The frets are in great shape, and are 1/32″ tall and 5/64″ wide. The fretboard radius appears to measure at 16″ and the fretboard has 22 frets. The frets are all very well finished and I don’t feel any snags, low spots, or rough spots of any kind.
The neck on this guitar feels almost unnaturally long, similar to the way the neck feels on a Guild S-100 or Gibson SG, but with the body being thicker, I think it feels almost like the neck of an SG on the body of a Les Paul, although every SG I’ve ever played had a 1 11/16″ neck at the nut.
The neck attachment on the M-80 is very different from the attachment on the M-75, likely due to the missing upper bout and the increased depth of the body on the double-cut M-80. Additionally, due to the increased depth of the M-80’s body, the fretboard sits more inline with the top which also means that the pickups sit closer to the body. If you look at the two pictures to the right, you can be see not only the difference in the neck, but also the height of the neck pickup on the two guitars.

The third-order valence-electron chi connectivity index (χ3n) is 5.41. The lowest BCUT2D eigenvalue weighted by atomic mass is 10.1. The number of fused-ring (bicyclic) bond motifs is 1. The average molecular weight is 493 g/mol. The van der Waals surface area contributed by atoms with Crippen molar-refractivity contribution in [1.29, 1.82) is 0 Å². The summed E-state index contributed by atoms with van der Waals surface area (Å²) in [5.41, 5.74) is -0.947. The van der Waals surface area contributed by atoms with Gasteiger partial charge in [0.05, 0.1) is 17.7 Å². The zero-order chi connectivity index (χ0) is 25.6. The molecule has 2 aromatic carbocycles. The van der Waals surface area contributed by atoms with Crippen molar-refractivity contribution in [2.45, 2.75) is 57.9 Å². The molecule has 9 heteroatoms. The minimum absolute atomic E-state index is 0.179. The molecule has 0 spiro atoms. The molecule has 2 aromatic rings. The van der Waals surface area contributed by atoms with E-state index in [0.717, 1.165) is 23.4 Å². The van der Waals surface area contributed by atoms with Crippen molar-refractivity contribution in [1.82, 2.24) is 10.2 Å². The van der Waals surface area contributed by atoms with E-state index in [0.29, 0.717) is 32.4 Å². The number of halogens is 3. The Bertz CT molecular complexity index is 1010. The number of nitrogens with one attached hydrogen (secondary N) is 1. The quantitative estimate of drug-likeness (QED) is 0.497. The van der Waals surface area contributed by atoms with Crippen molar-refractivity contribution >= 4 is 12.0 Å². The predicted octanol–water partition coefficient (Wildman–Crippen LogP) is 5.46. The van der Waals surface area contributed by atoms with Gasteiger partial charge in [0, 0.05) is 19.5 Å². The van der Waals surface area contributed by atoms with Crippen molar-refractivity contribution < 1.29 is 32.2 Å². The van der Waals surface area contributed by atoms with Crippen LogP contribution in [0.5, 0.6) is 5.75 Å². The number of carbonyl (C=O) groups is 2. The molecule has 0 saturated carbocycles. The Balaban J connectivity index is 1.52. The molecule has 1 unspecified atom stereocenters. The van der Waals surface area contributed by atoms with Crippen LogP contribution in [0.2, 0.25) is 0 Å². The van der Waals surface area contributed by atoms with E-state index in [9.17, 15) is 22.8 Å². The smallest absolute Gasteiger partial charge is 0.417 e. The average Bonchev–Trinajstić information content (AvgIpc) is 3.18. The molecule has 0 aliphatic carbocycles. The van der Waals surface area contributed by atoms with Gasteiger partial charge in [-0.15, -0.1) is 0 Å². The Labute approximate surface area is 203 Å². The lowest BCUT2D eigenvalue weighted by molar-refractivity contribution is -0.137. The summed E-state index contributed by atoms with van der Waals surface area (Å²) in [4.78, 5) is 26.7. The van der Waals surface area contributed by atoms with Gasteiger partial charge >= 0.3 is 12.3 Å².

About the only thing I’m not crazy about on this guitar is the neck since it’s a tad on the small side, but for some reason I like it more than I do the M-75, probably because the M-75 has a neck that measures exactly 1 5/8″ at the nut while this one is a bit wider. Yes, 1/32″ does make a difference. The neck binding, however, is another matter which I cover in the next section.
Vintage Guilds are known for sometimes having binding problems, and even though this guitar is in great shape overall the neck binding is a bit of a mess, though I’ve seen worse.
The binding on the neck has multiple splits, all of which coincide with the fret markers. It seems as if the binding was installed and then the fret markers were actually drilled or nailed (or something) into the side of the fretboard through the binding, thus weakening the binding. Over the years the binding shrank a bit and broke at the weakest points which is where those fret markers are. I suppose it’s possible that it was refretted and the person doing the work broke the binding, but given some of the binding rot I’ve seen on other Guilds and the overall condition of the guitar either the binding rotted or the guitar was completely refinished and refretted by a real pro… who left the broken binding.